Bacterial endosymbionts in plant-ants

Fluorescence microscopy of ant gut dissections. The red circles in the top row highlight the presence of bacterial cells spilling out of Cephalotes varians guts. The lower row shows guts from the plant-ant Pseudomyrmex flavicornis. Note the absence of significant numbers of bacteria in this species.

Fluorescence microscopy of ant gut dissections. The red circles in the top row highlight the presence of bacterial cells spilling out of Cephalotes varians guts. The lower row shows guts from the plant-ant Pseudomyrmex flavicornis. Note the absence of significant numbers of bacteria in this species.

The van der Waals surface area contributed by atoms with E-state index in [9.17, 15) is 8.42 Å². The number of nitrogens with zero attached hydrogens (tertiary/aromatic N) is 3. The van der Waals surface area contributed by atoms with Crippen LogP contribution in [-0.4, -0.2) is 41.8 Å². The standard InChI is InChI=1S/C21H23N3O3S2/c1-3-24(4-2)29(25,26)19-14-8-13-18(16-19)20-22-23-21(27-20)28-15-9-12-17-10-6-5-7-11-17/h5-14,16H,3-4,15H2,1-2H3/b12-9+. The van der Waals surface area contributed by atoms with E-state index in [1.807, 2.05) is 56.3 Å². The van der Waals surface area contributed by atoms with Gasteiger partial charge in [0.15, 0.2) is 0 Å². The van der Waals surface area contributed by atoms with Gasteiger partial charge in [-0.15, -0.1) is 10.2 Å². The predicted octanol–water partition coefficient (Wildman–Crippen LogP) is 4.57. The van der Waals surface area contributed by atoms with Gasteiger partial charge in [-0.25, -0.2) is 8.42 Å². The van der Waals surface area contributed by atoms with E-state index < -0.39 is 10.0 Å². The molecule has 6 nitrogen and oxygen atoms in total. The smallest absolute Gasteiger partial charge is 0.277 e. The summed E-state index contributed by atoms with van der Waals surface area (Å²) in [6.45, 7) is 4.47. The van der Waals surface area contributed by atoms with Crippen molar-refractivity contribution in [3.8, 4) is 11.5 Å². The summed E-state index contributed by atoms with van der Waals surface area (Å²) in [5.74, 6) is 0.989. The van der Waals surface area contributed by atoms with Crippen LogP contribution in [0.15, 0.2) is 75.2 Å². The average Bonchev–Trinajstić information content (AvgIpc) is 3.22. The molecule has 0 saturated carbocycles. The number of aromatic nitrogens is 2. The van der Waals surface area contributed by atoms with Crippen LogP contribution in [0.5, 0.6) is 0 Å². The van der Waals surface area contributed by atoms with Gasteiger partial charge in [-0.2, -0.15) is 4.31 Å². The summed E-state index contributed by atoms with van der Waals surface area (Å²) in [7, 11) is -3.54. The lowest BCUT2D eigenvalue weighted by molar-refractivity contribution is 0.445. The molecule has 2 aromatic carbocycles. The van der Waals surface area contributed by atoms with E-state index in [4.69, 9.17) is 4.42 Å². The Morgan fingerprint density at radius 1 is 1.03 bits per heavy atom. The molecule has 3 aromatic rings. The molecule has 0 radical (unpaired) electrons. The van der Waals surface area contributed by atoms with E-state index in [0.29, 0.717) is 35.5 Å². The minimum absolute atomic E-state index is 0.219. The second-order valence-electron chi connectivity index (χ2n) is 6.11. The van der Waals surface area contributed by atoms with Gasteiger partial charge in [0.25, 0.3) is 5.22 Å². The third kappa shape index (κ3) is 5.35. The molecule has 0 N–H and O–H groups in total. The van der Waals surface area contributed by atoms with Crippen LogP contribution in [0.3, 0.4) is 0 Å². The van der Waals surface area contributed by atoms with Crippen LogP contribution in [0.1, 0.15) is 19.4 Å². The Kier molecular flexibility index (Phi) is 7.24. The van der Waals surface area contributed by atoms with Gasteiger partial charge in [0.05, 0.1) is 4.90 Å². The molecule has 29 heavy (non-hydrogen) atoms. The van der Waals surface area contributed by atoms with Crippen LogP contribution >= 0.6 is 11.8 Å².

Ants are the most numerous animals in many terrestrial ecosystems, comprising over 90% of arthropods in the rainforest canopy. This numerical dominance means that ants cannot all be predatory, as was once thought, but must instead feed on more nutrient poor, plant-based resources. Acacia-ants are exemplars of strictly herbivorous ants, living in acacia trees and feeding exclusively on resources provided by these plants. However, the nutritional content of the nectar provided by acacias is insufficient for colony growth and reproduction, leaving open the question of how these ants obtain the necessary nourishment. Many other animals, including humans, are now known to depend on bacteria living in their guts to help them extract nutrients from their food.